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Trouts Journal

South Platte River Report: 12/15

Ivan Orsic / Dec 15, 2015

I spent this past Saturday and Sunday on the S. Platte near Deckers. The weather was drastically different both days, yet the fishing remained pretty good all things considered. Saturday was cloudy, stayed below 32 degrees, and snowed from start to finish. Sunday was bluebird with temps in the teens that gradually warmed to around 40 by late afternoon.

Flows were right aound 140cfs, which is just slightly above normal for this time of year. As one would expect, the fish are in winter mode right now with the majority of them being concentrated in the slower/deeper water. While spending time dredging these areas will certainly produce fish, there are still plenty of fish to be found in the shallower areas near these deep zones. These shallow fish are offering up some fantastic sight fishing opportunities and are always going to be the easiest ones to catch. Many of the sight-fished fish this weekend ate on the very first cast we made at them. The biggest key to making this game plan work is A) Covering ground -it would be interesting to know how many miles I walked this weekend looking for shallow fish. B) Keeping the boots as dry as possible -Walking through the water looking for fish will always be an uphill battle. At all costs, do your prospecting with your wading boots on dry ground. You'll be amazed at how close you can get to the fish. C) Proper rigging- Keep your nymph rigs tight. 10-12" should be your spacing between split shot/first fly/second fly/third fly D) Presentation- Once you spot a fish shallow that you're going to cast to, land your indicator only a couple feet above it's head. It'll seem weird at first if you're used to casting 15 feet upstream (of a spotted fish) and waiting for your flies to drift down, but I can assure you that if the fish is content enough to let you stand withing a few feet of it, most of the time it's not going to care if you cast right on top of it's head. Always try to get your flies to land directly upstream of your indicator. It doesn't matter if your indicator is floating directly over the top of the fish if your flies landed 6 feet outside of it. Getting everything to land in-line will allow you to best know exactly where your flies are in the water.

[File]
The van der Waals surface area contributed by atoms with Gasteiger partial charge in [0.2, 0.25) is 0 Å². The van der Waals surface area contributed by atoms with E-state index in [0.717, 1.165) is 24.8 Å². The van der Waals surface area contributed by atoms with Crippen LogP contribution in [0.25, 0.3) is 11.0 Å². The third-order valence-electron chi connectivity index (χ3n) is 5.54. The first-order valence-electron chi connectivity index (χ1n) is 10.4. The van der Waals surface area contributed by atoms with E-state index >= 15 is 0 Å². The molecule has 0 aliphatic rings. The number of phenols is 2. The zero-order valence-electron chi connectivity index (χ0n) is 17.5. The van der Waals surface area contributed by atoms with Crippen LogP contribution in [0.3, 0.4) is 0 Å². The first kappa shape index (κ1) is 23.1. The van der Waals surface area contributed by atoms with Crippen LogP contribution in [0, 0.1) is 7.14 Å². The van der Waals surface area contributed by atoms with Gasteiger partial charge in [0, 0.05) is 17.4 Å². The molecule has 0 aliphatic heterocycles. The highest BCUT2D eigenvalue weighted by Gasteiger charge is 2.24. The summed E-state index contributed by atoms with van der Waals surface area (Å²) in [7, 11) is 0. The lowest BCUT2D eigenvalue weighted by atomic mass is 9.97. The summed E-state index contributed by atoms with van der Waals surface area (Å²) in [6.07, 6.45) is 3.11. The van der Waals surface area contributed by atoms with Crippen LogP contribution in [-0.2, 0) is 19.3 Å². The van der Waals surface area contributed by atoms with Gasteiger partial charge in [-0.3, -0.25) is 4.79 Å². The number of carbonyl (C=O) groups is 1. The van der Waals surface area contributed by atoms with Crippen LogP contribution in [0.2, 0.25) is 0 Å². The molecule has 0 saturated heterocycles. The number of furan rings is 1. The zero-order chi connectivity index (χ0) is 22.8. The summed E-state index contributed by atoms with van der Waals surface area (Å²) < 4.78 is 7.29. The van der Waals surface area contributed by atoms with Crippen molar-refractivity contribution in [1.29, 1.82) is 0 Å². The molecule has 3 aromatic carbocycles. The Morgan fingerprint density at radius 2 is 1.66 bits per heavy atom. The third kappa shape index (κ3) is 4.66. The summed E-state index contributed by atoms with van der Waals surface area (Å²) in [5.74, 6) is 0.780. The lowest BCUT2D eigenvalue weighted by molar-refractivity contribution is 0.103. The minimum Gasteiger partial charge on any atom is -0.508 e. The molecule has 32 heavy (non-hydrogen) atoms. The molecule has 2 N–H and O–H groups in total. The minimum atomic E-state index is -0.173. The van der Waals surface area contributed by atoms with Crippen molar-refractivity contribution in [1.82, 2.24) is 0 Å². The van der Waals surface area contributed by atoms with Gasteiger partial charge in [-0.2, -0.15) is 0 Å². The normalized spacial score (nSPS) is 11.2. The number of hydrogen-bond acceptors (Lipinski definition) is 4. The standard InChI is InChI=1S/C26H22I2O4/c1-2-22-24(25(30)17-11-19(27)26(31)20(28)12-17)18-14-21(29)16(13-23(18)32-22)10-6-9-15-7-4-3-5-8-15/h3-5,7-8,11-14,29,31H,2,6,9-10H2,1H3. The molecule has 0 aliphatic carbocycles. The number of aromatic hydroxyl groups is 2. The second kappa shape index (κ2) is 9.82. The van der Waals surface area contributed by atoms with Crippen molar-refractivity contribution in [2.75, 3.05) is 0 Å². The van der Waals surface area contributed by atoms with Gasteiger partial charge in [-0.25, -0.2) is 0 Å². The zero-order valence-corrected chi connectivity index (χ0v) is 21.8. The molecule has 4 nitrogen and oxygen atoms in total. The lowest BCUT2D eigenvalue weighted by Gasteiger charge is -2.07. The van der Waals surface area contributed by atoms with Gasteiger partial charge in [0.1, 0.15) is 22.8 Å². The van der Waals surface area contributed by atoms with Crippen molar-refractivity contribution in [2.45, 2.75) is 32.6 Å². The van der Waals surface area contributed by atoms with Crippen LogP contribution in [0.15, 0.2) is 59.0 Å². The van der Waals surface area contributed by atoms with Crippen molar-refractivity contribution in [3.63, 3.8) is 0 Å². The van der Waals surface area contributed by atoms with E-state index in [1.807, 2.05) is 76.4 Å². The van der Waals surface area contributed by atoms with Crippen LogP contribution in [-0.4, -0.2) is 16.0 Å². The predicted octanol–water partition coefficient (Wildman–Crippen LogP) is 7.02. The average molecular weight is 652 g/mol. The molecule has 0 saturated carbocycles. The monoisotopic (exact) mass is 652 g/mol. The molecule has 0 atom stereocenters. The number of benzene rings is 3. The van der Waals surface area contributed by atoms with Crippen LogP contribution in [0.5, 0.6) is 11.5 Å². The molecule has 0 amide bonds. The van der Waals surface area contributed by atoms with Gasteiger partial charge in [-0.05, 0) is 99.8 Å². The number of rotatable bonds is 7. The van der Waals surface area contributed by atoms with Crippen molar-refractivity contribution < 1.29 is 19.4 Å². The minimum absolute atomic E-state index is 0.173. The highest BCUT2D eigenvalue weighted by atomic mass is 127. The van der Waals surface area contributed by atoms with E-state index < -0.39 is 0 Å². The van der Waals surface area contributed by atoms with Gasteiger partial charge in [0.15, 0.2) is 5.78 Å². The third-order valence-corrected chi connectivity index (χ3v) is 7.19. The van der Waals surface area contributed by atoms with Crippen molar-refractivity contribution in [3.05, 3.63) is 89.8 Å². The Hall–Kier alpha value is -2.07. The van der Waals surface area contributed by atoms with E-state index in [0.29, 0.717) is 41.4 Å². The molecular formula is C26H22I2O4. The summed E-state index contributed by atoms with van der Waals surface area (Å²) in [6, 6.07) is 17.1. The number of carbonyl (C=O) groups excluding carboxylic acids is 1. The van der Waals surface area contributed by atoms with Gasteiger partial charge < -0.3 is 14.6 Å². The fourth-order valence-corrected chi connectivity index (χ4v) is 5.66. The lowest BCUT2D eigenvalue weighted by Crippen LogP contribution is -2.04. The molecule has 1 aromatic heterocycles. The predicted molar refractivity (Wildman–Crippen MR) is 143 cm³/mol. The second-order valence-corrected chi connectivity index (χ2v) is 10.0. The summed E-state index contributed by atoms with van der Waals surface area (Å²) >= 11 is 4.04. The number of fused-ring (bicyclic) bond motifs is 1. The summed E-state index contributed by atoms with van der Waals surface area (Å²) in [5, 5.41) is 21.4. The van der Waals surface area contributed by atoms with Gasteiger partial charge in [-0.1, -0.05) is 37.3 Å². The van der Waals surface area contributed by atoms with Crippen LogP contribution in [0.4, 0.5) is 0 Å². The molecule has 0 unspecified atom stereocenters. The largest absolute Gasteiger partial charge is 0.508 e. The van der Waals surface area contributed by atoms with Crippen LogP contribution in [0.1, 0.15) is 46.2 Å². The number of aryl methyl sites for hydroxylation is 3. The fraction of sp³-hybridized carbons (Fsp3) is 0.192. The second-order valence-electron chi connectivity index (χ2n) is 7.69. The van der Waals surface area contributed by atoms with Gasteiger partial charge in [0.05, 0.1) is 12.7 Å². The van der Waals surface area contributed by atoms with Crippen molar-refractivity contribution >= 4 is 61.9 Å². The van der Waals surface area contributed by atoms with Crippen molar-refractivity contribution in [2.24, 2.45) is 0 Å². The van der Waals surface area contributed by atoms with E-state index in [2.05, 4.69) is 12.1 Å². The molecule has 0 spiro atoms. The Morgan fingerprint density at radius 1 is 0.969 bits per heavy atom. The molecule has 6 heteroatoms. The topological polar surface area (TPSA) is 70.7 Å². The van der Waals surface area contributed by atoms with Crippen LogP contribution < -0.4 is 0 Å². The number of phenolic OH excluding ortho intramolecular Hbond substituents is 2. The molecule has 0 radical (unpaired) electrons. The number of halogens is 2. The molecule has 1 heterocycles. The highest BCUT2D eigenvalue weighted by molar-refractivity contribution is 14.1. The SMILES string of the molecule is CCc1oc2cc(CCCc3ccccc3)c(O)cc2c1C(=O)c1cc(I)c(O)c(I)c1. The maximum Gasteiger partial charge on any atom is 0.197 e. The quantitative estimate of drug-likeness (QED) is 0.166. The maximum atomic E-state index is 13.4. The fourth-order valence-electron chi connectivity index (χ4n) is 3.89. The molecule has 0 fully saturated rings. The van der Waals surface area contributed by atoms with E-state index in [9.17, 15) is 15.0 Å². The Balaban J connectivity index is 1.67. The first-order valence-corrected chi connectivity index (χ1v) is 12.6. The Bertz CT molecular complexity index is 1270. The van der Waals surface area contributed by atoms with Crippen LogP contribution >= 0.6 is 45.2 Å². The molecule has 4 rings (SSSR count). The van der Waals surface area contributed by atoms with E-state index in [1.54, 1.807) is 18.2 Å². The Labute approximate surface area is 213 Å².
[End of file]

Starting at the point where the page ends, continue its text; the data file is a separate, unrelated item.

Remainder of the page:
Fly Recommendations: Per usual at Deckers, the fish really didn't seem to care about fly patterns this weekend. A proper drift is always going to trump the exact 'right' fly. We caught fish on Pat's Rubberlegs, Jujubaetis, Pure Midges, Grey Scuds, Mayer's Mini-Leeches, Slumpbusters, Pheasant Tails, San Juan Worms, Foam Back Emergers (chocolate thunders) and Black Beauties.

Leader: 7.5ft 4x Rio and Orvis Nylon

Tippet: 5x Rio and Trouthunter Flourocarbon

Where We Fished: Literally everywhere from the first bridge down from Deckers to Nighthawk Hill. Remember, there are good fish numbers throughout the entire Deckers stretch, clear down to the confluence with the North Fork. The crowds weren't bad this weekend but even if they were, being willing to walk 5 or 10 minutes from a parking lot is usually all it takes to find some water to call your own. Focusing on the shallower 1-4 foot shelves/drop offs/ledges where the water is moving at 'walking speed' is always the name of the game this time of year. Shallow riffles moving at a slow to medium pace (again with deep water relatively near by) also produced some fish during the warmer parts of the day. Anything with sunlight on it is also something I'm looking for this time of year, plus it sure makes the fish easier to spot!




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